Students who receive the so-called cramming education system during their middle and high school years, have difficulty in finding the path that they truly desire for. Only once they become university students do they finally get a chance to develop and find their identity finding a connection to their career paths. However, those who have graduated and already have their careers are discouraged by the fact that their career life is too different from what they had imagined it to be. They are faced with overwhelming confusion by the constant conflicts found within their environment. The factors of the conflicts could be broken down into three parts.
First, it is the issue of strongly emphasized hierarchy. It is clear to see that within the Korean society, there is an existence of a distinct hierarchical system. One must inevitably follow instructions of superiors even though the instructions may seem unreasonable at times and the process of following the orders may bring shame to one’s image. However, from one employee’s story, it shows how the hierarchical system is not the only issue but conflicts between colleagues were also a big factor.
‘S’ who is in her mid 20s became an employee at a fashion industry company from the beginning of this year. She had lived overseas for over 10 years and she was well accustomed to the Western life and culture. She was in utter shock and surprise when she started working at the company and realized that she no longer owns a personal life because she would come home after midnight and would have to go to sleep almost immediately to get up the next morning for work again. She stated that she was not interested in the fashion industry to begin with and this made it more challenging for her to be motivated to work.
However, despite the long working hours and no personal life, the most challenging part was maintaining good relationships within the workplace. Seniors or superiors would constantly give instructions to do menial work for them or even worse, assign their own work which they do not want to do. Furthermore, if the work is not completed at a satisfactory level or a problem occurs, all the responsibility and blame would be on the subordinate who did the work. Colleagues could be seen just as spiteful, bad-mouthing those who gave ideas which received compliments from superiors and being named “butt-lickers” or “know-it-alls”.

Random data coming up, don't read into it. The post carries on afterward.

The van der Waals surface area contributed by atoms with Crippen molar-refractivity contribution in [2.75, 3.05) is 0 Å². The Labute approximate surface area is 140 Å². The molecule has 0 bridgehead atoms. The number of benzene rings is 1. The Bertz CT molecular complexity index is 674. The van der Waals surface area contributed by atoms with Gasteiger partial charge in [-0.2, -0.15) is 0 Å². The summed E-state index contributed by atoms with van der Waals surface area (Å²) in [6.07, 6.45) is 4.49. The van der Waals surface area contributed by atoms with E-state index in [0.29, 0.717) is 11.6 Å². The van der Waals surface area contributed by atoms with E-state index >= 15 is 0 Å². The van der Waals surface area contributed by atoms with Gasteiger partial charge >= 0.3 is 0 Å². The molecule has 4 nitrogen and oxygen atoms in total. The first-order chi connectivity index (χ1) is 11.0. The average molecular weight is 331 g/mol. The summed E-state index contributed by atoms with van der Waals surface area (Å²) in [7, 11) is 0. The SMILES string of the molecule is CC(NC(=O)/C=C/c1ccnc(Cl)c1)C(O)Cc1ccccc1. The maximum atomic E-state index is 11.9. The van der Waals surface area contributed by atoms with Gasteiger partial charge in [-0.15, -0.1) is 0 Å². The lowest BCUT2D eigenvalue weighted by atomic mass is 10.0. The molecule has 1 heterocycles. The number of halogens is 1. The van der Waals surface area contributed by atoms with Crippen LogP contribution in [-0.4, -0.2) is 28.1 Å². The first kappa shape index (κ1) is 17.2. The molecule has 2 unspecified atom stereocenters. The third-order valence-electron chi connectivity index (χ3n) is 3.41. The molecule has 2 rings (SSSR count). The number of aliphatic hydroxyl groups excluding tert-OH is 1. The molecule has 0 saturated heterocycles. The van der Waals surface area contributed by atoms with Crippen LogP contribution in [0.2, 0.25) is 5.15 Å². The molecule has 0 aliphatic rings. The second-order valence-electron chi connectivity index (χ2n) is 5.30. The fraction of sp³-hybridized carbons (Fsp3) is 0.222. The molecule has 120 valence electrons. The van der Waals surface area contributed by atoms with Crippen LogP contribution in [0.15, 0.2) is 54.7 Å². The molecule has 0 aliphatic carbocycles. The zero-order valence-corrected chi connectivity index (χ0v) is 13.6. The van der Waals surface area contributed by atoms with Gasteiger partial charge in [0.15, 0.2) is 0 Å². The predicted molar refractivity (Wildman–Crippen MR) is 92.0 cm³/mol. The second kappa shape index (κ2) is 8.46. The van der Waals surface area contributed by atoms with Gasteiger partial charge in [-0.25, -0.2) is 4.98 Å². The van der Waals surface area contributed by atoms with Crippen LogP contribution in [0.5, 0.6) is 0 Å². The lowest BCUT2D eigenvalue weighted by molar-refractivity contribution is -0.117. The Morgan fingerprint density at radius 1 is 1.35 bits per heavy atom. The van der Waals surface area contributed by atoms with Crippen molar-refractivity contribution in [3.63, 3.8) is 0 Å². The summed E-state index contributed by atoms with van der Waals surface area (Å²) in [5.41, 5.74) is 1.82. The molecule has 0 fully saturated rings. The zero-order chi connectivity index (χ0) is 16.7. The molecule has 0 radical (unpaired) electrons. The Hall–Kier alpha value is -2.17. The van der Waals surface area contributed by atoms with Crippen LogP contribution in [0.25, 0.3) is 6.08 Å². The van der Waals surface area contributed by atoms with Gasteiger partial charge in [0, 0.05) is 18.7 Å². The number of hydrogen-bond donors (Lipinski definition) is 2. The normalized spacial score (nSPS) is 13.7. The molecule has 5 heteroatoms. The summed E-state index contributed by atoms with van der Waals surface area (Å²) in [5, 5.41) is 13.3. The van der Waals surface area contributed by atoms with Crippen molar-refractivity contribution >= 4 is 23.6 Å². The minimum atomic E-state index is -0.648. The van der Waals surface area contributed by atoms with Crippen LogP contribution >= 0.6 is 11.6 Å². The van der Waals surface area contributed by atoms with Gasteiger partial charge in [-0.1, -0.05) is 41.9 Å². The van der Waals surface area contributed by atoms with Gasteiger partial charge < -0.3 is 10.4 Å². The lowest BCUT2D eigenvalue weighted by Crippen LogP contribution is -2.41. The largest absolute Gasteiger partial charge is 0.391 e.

These conflicts and problems within the workplace arise from everyone being permanently sensitive, which is a result from lack of sleep and stress-relief. She realizes that money is not everything in life, and that if she had a chance to when she was deciding on which job to take, she would have chosen the latter, which is the job with the smaller salary but permitting her to having more leisure time for herself.
After graduating from Sogang University in 2011, ‘L’ started working for a major Korean company in overseas marketing. However after 4 years of working for the company he quit his job in February of this year after realizing that the job was not right for him. He was satisfied with the job in the beginning as he had been accepted by a major company, but he could not bear with the job much longer. He decided that he would look for the job that he wanted to do instead of continuing and secretly enrolled in an academy to study for GRE in preparation for applying for masters. He would go to the academy 2~3 days a week after work for a year and was accepted by a university in the USA last November. Since then he has quit his job and will be starting his masters in August of this year. After he finishes his masters, he plans on becoming a consultant either in the US or in Korea.